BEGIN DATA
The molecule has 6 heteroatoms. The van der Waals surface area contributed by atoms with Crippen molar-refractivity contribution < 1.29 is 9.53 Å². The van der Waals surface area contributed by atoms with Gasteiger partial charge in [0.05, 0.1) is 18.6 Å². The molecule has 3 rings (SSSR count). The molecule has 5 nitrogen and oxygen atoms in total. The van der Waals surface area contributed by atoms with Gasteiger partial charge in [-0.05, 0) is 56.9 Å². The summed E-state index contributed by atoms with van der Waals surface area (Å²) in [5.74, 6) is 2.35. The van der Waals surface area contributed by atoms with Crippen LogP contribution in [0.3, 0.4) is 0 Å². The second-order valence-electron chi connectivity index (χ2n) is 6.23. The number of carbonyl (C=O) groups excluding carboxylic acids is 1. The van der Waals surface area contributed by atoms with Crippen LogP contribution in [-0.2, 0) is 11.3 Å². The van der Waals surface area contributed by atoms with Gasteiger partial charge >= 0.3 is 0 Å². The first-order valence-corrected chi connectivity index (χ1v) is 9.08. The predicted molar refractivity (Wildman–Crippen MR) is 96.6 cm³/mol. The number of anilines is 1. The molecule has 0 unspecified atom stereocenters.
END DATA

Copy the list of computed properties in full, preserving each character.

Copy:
The molecule has 6 heteroatoms. The van der Waals surface area contributed by atoms with Crippen molar-refractivity contribution < 1.29 is 9.53 Å². The van der Waals surface area contributed by atoms with Gasteiger partial charge in [0.05, 0.1) is 18.6 Å². The molecule has 3 rings (SSSR count). The molecule has 5 nitrogen and oxygen atoms in total. The van der Waals surface area contributed by atoms with Gasteiger partial charge in [-0.05, 0) is 56.9 Å². The summed E-state index contributed by atoms with van der Waals surface area (Å²) in [5.74, 6) is 2.35. The van der Waals surface area contributed by atoms with Crippen LogP contribution in [0.3, 0.4) is 0 Å². The second-order valence-electron chi connectivity index (χ2n) is 6.23. The number of carbonyl (C=O) groups excluding carboxylic acids is 1. The van der Waals surface area contributed by atoms with Crippen LogP contribution in [-0.2, 0) is 11.3 Å². The van der Waals surface area contributed by atoms with Gasteiger partial charge >= 0.3 is 0 Å². The first-order valence-corrected chi connectivity index (χ1v) is 9.08. The predicted molar refractivity (Wildman–Crippen MR) is 96.6 cm³/mol. The number of anilines is 1. The molecule has 0 unspecified atom stereocenters.